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Basic Differentiation

  1. Nov 19, 2007 #1
    [SOLVED] Basic Differentiation

    Hi there, I've heard that this forum is the best for getting some quick help.

    Find the gradient of the tangent to the curve at the given point:
    y = 2x² + 3x + 5 when x = -1

    2. Relevant equations
    Right, I'm very new a this, but dy/dx is the way to go right?

    3. The attempt at a solution:
    y = 2x² + 3x + 5 when x = -1
    dy/dx it, and I get:
    dy/dx=4x + 3
    Substitute -1 in and I get

    So I've now got two points; (-1,-1) but thats not the gradient, but I've got the feeling I'm half way there. Any help would be great thanks!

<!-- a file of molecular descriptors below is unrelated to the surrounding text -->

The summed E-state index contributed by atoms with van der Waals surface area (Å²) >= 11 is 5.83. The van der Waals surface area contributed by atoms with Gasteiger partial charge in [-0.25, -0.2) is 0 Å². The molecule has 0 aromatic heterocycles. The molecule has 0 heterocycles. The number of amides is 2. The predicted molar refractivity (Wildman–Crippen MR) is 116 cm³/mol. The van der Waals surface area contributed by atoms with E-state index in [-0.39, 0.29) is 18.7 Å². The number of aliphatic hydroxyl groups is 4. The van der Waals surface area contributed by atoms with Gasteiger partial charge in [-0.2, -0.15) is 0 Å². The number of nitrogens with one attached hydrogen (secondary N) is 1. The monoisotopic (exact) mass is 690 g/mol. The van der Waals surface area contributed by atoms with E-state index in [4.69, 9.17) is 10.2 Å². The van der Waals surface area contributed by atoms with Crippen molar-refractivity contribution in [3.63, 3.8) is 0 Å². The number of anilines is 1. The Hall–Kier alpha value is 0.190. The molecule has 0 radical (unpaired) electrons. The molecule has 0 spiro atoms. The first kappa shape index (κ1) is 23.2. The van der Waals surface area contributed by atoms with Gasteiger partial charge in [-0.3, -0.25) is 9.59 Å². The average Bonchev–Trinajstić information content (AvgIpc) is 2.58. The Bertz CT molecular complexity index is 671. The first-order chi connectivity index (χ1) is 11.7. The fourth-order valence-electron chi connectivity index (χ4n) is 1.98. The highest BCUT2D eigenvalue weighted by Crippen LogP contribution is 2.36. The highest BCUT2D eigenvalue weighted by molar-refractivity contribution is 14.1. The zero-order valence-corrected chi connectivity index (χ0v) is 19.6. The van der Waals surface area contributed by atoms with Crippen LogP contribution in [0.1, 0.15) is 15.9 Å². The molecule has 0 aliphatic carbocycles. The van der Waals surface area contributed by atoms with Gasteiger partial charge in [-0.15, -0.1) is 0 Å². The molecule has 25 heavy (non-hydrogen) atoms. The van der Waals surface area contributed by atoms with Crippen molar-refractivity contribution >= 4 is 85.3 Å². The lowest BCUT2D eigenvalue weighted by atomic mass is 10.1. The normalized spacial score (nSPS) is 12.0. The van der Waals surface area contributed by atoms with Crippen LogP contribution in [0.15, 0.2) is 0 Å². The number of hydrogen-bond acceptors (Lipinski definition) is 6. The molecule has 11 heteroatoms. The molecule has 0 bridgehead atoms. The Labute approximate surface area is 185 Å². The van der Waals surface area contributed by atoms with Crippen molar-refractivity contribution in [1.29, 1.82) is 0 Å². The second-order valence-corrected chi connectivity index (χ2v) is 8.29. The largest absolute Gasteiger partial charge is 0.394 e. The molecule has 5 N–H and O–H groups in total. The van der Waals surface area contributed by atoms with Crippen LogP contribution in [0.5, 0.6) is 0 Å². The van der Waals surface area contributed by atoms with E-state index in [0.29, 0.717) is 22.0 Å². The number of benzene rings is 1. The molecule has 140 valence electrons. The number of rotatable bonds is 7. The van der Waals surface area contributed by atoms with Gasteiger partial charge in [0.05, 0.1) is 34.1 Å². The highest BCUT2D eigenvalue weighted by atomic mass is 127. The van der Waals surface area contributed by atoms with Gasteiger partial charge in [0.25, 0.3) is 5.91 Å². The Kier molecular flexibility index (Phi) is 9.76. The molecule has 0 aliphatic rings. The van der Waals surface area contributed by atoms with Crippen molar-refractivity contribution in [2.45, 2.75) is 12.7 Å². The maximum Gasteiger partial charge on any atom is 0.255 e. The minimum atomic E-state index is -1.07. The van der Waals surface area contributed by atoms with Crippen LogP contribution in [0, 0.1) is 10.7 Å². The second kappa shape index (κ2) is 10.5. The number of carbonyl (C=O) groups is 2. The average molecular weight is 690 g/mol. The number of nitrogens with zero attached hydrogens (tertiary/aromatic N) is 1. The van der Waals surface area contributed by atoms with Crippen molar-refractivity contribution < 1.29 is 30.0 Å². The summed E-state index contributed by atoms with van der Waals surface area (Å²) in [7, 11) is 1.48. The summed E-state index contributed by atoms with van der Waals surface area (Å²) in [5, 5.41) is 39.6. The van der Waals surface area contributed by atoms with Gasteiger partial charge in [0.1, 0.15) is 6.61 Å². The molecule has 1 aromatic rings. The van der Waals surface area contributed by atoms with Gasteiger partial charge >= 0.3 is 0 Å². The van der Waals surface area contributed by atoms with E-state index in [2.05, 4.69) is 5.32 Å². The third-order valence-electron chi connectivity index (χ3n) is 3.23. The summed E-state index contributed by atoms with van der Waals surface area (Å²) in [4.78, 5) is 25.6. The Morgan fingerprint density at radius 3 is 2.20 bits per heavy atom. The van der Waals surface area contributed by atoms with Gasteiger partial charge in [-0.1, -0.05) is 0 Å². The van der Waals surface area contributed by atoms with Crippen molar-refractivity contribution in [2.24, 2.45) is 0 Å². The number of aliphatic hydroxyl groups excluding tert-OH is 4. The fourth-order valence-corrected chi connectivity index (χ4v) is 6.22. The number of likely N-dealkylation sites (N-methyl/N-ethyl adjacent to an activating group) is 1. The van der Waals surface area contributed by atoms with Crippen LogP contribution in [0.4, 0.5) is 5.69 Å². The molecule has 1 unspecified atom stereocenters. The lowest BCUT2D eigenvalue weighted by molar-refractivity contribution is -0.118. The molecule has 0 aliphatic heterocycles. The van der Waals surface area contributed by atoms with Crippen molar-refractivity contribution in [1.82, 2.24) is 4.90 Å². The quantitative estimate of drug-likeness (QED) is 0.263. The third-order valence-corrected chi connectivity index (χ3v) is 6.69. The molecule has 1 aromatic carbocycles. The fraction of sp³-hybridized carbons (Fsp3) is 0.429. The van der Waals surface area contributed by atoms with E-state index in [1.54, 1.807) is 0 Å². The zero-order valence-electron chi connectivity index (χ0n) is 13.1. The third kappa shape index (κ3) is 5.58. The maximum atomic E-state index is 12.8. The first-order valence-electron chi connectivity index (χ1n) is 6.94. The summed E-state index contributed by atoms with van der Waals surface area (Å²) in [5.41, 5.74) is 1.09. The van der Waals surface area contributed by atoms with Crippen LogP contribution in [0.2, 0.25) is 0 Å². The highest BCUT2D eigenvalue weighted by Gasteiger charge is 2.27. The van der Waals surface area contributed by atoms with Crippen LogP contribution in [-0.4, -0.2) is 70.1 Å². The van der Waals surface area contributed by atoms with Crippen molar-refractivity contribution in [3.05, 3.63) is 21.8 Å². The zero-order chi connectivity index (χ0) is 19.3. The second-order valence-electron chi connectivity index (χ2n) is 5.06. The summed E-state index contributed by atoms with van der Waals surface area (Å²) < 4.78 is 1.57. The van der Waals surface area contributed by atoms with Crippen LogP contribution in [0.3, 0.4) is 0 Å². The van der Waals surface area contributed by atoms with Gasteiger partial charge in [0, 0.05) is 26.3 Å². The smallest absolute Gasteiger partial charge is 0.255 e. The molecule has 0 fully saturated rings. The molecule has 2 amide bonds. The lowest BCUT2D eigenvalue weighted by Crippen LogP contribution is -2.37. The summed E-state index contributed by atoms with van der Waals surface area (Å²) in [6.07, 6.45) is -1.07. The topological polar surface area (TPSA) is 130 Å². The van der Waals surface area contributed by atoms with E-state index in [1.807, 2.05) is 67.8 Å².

2. jcsd
  3. Nov 19, 2007 #2


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    Staff Emeritus
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    Well, first of all (-1, -1) is ONE point, not two! But more important, if dy/dx= 4x+ 3, then putting x=-1 gives you dy/dx= -1, not y. At first I thought that it was a typo but then you say "that's not the gradient". It certainly IS the gradient! You are not "half way there", you are completely there!

    (It is true that, if x=-1, y= 2(-1)2+ 3(-1)+ 5= 2- 3+ 5= 4. y= 4 so the graph of the function passes through the point (-1, 4). The tangent line to the curve is y= -1(x+1)+ 4 or y= -x+ 3.)
  4. Nov 20, 2007 #3
    Fantastic, I can finish off the rest of the questions now. Thanks!
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